The ALCF’s data storage system is used to retain the data generated by simulations and visualizations. Disk storage provides intermediate-term storage for active projects, offering a means to access, analyze, and share simulation results. Tape storage is used to archive data from completed projects.
Mira Disk Storage
The ALCF has two GPFS file systems for bulk data storage:
- mira-fs0: resides on 16 DDN SFA12Ke storage arrays that each contain 560 3TB SATA hard drives for a total of 8,960 disk drives with a total capacity of 26.8 PB raw storage (approximately 19.2PB usable) and a maximum aggregate transfer speed of 240 GB/s as measured by IOR
- mira-fs1: resides on 6 DDN SFA12Ke storage arrays that each contain 560 3TB SATA hard drives for a total of 3,360 disk drives with a total capacity of 10.1PB raw storage (approximately 7.2PB usable) and a maximum aggregate transfer speed of 90 GB/s as measured by IOR
Mira, Cetus, and Cooley, all mount these file systems avoiding the need to copy files from one file system to another for different purposes.
Projects are mapped to the file system that best matches their storage and performance needs.
Mira, Cetus, and Vesta are being decommissioned. For additional details and instructions on how to transfer data, please visit: https://www.alcf.anl.gov/support-center/miracetusvesta/decommissioning-mira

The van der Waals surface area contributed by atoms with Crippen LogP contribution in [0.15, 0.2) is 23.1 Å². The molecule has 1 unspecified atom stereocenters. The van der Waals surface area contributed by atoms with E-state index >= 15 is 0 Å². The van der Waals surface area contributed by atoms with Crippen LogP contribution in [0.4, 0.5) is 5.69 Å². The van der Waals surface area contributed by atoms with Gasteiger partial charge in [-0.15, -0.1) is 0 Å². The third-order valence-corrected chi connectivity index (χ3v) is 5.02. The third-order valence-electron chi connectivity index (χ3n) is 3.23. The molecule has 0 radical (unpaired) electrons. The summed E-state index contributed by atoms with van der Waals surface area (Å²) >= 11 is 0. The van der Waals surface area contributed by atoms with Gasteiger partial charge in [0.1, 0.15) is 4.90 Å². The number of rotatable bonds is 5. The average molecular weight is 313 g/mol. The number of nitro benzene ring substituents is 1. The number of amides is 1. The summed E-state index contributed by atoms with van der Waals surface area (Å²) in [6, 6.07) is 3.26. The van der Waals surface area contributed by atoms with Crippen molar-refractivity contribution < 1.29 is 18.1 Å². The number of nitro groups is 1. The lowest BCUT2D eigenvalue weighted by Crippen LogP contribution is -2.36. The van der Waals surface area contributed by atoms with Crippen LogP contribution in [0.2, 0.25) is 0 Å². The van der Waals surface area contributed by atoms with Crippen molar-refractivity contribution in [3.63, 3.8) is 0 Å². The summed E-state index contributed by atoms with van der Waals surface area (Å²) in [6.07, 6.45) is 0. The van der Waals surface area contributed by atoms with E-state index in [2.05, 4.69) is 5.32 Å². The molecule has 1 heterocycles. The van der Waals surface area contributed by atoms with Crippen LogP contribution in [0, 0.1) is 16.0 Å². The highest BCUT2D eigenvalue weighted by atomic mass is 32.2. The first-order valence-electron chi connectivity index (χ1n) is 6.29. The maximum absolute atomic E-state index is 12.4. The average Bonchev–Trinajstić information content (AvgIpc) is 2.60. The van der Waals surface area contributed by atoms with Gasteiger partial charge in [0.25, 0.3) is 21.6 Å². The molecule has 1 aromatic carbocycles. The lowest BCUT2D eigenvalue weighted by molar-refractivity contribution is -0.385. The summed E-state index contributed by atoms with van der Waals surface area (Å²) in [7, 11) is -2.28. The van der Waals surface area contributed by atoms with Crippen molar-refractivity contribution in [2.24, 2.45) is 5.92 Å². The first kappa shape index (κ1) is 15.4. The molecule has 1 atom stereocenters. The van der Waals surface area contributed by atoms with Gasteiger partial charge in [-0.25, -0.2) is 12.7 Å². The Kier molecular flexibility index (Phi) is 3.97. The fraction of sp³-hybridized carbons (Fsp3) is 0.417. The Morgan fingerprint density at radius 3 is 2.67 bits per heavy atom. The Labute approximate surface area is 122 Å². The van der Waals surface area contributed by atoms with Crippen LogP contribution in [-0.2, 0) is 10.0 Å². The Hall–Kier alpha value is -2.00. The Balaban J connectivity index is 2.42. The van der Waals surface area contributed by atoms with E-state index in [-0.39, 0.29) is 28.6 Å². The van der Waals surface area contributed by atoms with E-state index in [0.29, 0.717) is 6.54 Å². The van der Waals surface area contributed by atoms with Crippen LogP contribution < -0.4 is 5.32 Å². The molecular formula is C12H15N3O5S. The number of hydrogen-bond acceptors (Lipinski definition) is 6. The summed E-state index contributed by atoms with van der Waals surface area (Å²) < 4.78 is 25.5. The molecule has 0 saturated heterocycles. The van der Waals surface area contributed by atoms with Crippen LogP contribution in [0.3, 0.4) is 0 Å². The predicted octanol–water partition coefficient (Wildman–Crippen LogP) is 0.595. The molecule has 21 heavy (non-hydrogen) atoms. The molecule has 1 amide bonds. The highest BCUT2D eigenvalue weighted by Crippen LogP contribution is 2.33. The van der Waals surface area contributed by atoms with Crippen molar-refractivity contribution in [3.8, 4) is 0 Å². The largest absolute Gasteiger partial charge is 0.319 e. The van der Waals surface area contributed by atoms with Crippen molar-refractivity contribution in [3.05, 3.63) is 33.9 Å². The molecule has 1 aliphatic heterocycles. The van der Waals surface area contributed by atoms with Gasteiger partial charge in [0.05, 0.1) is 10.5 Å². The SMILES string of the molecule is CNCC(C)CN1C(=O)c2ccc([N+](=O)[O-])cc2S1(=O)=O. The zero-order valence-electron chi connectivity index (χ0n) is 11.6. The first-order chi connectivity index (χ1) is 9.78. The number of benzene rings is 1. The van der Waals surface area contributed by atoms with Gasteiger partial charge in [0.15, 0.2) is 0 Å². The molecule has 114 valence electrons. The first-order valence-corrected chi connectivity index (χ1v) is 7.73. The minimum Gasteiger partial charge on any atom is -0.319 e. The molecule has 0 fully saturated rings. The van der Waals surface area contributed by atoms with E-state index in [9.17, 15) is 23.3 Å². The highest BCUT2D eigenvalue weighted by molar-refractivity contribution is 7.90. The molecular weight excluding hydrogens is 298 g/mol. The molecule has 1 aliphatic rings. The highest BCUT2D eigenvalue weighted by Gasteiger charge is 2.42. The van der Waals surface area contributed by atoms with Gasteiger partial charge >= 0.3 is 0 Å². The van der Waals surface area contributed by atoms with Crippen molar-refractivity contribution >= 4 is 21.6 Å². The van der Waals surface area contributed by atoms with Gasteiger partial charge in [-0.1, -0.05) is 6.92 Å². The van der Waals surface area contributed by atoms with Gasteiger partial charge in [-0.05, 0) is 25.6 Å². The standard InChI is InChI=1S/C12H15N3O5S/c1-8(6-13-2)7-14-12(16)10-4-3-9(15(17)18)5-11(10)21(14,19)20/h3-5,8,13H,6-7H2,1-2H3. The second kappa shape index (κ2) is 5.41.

Theta Disk Storage
The ALCF has a Lustre file system and a GPFS file system for bulk data storage:
- theta-fs0: Is a Lustre file system that resides on a Sonexion 3000 storage array and has a usable capacity of 9.2PB with an aggregate transfer rate of 210-240GB/s
- theta-fs1: Is a GPFS file system that resides on an Elastic Storage System (ESS) cluster and has a usable capacity of 7.9PB with an aggregate transfer rate of 400GB/s
ALCF computing resources share three 10,000-slot libraries using LTO6 and LTO8 tape technology. The LTO tape drives have built-in hardware compression with compression ratios typically between 1.25:1 and 2:1, depending on the data, giving an effective capacity of ~65PB.
Networking is the fabric that ties all of the ALCF’s computing systems together. The Blue Gene/Q systems have an internal proprietary network for communicating between nodes. InfiniBand enables communication between the I/O nodes and the storage system. Ethernet is used for external user access, and for maintenance and management of the systems.
The ALCF’s Blue Gene/Q systems connect to other research institutions using a total of 100 Gb/s of public network connectivity. Scientists can transfer datasets to and from other institutions over fast research networks such as the Energy Science Network (ESnet) and Internet2.